The Adjudicator found that the description of the applicant’s pre-accident activity level in the WSIAT decision to be very similar to the account of his post-accident activity level as outlined in his affidavit, testimony and chronic pain and psychological assessments. Before the accident, he suffered from headaches and low back, neck and knee pain. He was unable to cook, do housework, socialize or go to church. After the accident, he was suffered headaches and back and knee pain, and is unable to cook, do housework, socialize or go to church. Even though he testified that he has gotten worse as a result of the accident, it does not appear that his ability to engage in activities has changed much.
Aviva also pointed to pre-accident medical records that list some of the medical issues that the applicant claims were caused by the accident. The pre-accident records suggest that at least the conditions of chronic pain syndrome, depression, anxiety and poor libido were not caused by the accident.
Aviva further noted that because chronic pain syndrome is not listed in the outline of the applicant’s pre-accident medical history provided in the chronic pain and psychological assessment reports, it appears that some medical experts were not aware that the applicant had been diagnosed with chronic pain syndrome before the accident. At any rate, the assessors did not address the fact that this was a pre-existing condition in their report. The Adjudicator determined that this puts their assessment of the applicant’s accident-related injuries into question.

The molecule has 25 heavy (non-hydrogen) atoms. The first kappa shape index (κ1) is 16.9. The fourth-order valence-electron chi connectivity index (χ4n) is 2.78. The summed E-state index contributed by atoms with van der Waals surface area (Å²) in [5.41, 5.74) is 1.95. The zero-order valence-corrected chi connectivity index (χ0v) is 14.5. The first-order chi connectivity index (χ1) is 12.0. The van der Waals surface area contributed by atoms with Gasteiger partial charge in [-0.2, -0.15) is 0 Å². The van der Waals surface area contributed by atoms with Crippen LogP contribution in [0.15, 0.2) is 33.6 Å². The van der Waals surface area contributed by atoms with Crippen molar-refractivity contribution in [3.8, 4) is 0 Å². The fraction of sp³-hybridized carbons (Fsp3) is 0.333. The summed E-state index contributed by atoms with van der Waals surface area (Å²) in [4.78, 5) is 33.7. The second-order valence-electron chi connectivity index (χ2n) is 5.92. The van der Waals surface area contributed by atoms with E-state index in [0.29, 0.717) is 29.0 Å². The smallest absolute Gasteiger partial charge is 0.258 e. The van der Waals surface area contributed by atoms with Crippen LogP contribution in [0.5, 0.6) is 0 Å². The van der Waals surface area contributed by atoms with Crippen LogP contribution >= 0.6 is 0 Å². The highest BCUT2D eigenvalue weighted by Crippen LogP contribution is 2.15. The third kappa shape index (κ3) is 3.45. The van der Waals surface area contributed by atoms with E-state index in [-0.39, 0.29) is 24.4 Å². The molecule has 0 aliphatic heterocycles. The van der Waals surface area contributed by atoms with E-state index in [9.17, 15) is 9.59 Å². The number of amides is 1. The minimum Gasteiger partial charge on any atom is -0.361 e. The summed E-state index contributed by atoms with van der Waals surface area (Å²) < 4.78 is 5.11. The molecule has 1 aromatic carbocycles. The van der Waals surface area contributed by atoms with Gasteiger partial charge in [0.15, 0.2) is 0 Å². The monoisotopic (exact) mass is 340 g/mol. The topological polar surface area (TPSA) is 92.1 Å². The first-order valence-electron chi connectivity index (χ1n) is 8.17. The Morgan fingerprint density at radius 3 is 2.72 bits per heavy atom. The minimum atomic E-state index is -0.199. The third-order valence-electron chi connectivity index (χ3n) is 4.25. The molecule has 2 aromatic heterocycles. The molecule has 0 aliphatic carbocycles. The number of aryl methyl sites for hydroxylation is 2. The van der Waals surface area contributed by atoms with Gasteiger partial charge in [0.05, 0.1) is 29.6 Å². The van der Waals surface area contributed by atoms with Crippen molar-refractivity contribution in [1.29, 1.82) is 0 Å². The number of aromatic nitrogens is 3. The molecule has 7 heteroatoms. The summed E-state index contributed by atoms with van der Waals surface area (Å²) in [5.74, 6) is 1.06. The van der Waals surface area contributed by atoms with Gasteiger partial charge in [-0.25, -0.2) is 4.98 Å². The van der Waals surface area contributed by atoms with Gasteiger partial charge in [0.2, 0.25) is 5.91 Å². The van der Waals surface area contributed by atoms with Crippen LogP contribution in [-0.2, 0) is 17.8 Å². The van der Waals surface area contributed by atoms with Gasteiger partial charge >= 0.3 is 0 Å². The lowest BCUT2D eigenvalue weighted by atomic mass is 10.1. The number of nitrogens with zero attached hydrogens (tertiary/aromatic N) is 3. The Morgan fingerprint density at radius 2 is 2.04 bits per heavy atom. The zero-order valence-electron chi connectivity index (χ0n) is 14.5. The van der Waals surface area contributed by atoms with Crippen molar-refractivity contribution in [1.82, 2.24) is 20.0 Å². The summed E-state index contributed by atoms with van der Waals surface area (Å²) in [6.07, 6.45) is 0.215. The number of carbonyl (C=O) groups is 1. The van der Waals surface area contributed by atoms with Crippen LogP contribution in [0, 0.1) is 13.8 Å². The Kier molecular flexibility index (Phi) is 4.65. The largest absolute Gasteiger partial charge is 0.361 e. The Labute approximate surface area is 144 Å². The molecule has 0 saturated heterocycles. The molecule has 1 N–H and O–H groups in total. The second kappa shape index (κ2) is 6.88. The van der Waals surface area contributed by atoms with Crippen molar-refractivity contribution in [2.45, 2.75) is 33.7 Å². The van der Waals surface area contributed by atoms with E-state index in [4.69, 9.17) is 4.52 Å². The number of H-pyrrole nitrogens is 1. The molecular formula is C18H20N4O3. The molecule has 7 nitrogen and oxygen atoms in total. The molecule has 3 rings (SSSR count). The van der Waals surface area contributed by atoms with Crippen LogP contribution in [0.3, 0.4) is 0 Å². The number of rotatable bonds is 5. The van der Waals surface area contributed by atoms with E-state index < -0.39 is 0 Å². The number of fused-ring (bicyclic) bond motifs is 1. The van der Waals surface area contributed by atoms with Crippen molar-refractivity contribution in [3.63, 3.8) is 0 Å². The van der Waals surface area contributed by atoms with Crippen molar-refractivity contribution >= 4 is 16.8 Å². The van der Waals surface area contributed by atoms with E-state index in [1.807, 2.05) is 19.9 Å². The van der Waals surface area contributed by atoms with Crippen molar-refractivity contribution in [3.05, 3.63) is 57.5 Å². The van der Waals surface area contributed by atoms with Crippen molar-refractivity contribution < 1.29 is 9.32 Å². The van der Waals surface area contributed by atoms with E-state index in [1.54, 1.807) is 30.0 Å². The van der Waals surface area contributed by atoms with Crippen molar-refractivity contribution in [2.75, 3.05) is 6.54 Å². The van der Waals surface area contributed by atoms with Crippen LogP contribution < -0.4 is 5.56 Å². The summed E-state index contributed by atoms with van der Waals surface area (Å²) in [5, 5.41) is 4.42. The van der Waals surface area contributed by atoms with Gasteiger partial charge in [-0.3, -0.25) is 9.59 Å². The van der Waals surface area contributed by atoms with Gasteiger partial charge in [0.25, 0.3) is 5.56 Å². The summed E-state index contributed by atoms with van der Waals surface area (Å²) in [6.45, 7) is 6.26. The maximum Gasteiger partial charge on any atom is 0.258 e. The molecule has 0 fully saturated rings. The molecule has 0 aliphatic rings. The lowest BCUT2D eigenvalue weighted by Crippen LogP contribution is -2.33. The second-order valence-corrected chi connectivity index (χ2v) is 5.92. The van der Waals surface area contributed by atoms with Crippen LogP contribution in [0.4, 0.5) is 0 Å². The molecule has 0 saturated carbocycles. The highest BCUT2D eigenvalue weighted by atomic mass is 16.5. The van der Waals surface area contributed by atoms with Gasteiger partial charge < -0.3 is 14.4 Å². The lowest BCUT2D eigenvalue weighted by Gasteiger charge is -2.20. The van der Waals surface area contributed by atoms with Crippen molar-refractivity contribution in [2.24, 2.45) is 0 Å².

On review of the facts and evidence the Adjudicator determined that there was not sufficient evidence to find that the applicant has suffered a complete inability to carry on a normal life as a result of the accident. The evidence presented by the applicant in his affidavit and testimony regarding his pre- and post-accident activities to be somewhat sparse and lacking in detail. Further, based on the WSIAT decision and pre-accident medical records, it appears that many of the applicant’s medical conditions and restrictions pre-date the accident, and that he now suffers from many of the same limitations that he experienced before the accident. This is not to say that that these pre-existing conditions were not exacerbated by the accident, but this possibility was not clearly addressed by the applicant’s assessors.
Based on the evidence it is not clear that the applicant suffers from a complete inability to carry on a normal life as a result of the accident. There is no clear picture of how the applicant’s ability to engage in his pre-accident activities has changed, and the Adjudicator was therefore unable to find in his favour.